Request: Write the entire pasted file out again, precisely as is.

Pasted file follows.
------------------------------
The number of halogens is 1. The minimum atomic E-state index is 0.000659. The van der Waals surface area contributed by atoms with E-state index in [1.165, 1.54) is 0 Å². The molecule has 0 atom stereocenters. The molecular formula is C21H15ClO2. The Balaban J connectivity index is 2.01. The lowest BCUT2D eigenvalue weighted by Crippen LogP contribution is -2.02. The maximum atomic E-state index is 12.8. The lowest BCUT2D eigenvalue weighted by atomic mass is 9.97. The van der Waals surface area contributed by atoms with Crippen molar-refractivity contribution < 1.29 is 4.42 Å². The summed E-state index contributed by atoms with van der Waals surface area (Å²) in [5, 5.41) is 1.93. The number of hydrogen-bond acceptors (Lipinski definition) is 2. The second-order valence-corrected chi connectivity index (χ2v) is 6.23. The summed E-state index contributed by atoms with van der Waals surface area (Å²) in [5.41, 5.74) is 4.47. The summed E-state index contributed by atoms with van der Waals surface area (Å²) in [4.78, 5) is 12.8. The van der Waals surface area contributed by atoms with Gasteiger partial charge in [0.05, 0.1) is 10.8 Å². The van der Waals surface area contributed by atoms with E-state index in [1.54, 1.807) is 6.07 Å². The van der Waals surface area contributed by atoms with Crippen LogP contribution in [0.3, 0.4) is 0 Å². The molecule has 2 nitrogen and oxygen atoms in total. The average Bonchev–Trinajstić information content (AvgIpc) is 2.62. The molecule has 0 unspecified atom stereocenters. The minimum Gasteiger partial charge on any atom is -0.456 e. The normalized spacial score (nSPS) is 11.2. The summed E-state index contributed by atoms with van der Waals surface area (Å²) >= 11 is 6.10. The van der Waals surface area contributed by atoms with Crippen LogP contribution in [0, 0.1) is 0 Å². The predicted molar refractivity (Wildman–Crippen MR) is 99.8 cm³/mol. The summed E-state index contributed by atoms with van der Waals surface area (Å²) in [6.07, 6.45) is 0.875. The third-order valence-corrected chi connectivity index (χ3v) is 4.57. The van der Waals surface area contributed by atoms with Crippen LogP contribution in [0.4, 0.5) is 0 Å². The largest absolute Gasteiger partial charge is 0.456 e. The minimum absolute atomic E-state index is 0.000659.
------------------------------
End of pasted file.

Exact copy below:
The number of halogens is 1. The minimum atomic E-state index is 0.000659. The van der Waals surface area contributed by atoms with E-state index in [1.165, 1.54) is 0 Å². The molecule has 0 atom stereocenters. The molecular formula is C21H15ClO2. The Balaban J connectivity index is 2.01. The lowest BCUT2D eigenvalue weighted by Crippen LogP contribution is -2.02. The maximum atomic E-state index is 12.8. The lowest BCUT2D eigenvalue weighted by atomic mass is 9.97. The van der Waals surface area contributed by atoms with Crippen molar-refractivity contribution < 1.29 is 4.42 Å². The summed E-state index contributed by atoms with van der Waals surface area (Å²) in [5, 5.41) is 1.93. The number of hydrogen-bond acceptors (Lipinski definition) is 2. The second-order valence-corrected chi connectivity index (χ2v) is 6.23. The summed E-state index contributed by atoms with van der Waals surface area (Å²) in [5.41, 5.74) is 4.47. The summed E-state index contributed by atoms with van der Waals surface area (Å²) in [4.78, 5) is 12.8. The van der Waals surface area contributed by atoms with Gasteiger partial charge in [0.05, 0.1) is 10.8 Å². The van der Waals surface area contributed by atoms with E-state index in [1.54, 1.807) is 6.07 Å². The van der Waals surface area contributed by atoms with Crippen LogP contribution in [0.3, 0.4) is 0 Å². The molecule has 2 nitrogen and oxygen atoms in total. The average Bonchev–Trinajstić information content (AvgIpc) is 2.62. The molecule has 0 unspecified atom stereocenters. The minimum Gasteiger partial charge on any atom is -0.456 e. The normalized spacial score (nSPS) is 11.2. The summed E-state index contributed by atoms with van der Waals surface area (Å²) >= 11 is 6.10. The van der Waals surface area contributed by atoms with Crippen LogP contribution in [0, 0.1) is 0 Å². The predicted molar refractivity (Wildman–Crippen MR) is 99.8 cm³/mol. The summed E-state index contributed by atoms with van der Waals surface area (Å²) in [6.07, 6.45) is 0.875. The third-order valence-corrected chi connectivity index (χ3v) is 4.57. The van der Waals surface area contributed by atoms with Crippen LogP contribution in [0.4, 0.5) is 0 Å². The largest absolute Gasteiger partial charge is 0.456 e. The minimum absolute atomic E-state index is 0.000659.